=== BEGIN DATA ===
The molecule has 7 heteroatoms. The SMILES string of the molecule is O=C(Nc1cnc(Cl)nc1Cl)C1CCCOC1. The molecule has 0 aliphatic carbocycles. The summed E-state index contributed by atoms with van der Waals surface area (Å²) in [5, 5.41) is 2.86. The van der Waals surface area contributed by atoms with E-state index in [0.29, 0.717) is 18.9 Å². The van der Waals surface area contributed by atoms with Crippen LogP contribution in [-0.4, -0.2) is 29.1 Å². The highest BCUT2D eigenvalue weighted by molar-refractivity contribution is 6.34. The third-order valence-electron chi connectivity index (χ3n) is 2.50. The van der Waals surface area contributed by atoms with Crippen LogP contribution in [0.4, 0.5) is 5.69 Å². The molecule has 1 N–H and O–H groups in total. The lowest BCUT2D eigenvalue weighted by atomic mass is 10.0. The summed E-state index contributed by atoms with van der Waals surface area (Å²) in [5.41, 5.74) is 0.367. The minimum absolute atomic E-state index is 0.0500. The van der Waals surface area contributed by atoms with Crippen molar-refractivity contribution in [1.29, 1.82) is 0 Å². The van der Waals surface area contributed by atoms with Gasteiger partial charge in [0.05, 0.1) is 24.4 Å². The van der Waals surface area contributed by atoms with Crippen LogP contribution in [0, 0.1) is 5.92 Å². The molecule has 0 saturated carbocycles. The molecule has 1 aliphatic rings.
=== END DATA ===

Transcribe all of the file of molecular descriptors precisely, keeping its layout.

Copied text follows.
The molecule has 7 heteroatoms. The SMILES string of the molecule is O=C(Nc1cnc(Cl)nc1Cl)C1CCCOC1. The molecule has 0 aliphatic carbocycles. The summed E-state index contributed by atoms with van der Waals surface area (Å²) in [5, 5.41) is 2.86. The van der Waals surface area contributed by atoms with E-state index in [0.29, 0.717) is 18.9 Å². The van der Waals surface area contributed by atoms with Crippen LogP contribution in [-0.4, -0.2) is 29.1 Å². The highest BCUT2D eigenvalue weighted by molar-refractivity contribution is 6.34. The third-order valence-electron chi connectivity index (χ3n) is 2.50. The van der Waals surface area contributed by atoms with Crippen LogP contribution in [0.4, 0.5) is 5.69 Å². The molecule has 1 N–H and O–H groups in total. The lowest BCUT2D eigenvalue weighted by atomic mass is 10.0. The summed E-state index contributed by atoms with van der Waals surface area (Å²) in [5.41, 5.74) is 0.367. The minimum absolute atomic E-state index is 0.0500. The van der Waals surface area contributed by atoms with Crippen molar-refractivity contribution in [1.29, 1.82) is 0 Å². The van der Waals surface area contributed by atoms with Gasteiger partial charge in [0.05, 0.1) is 24.4 Å². The van der Waals surface area contributed by atoms with Crippen LogP contribution in [0, 0.1) is 5.92 Å². The molecule has 0 saturated carbocycles. The molecule has 1 aliphatic rings.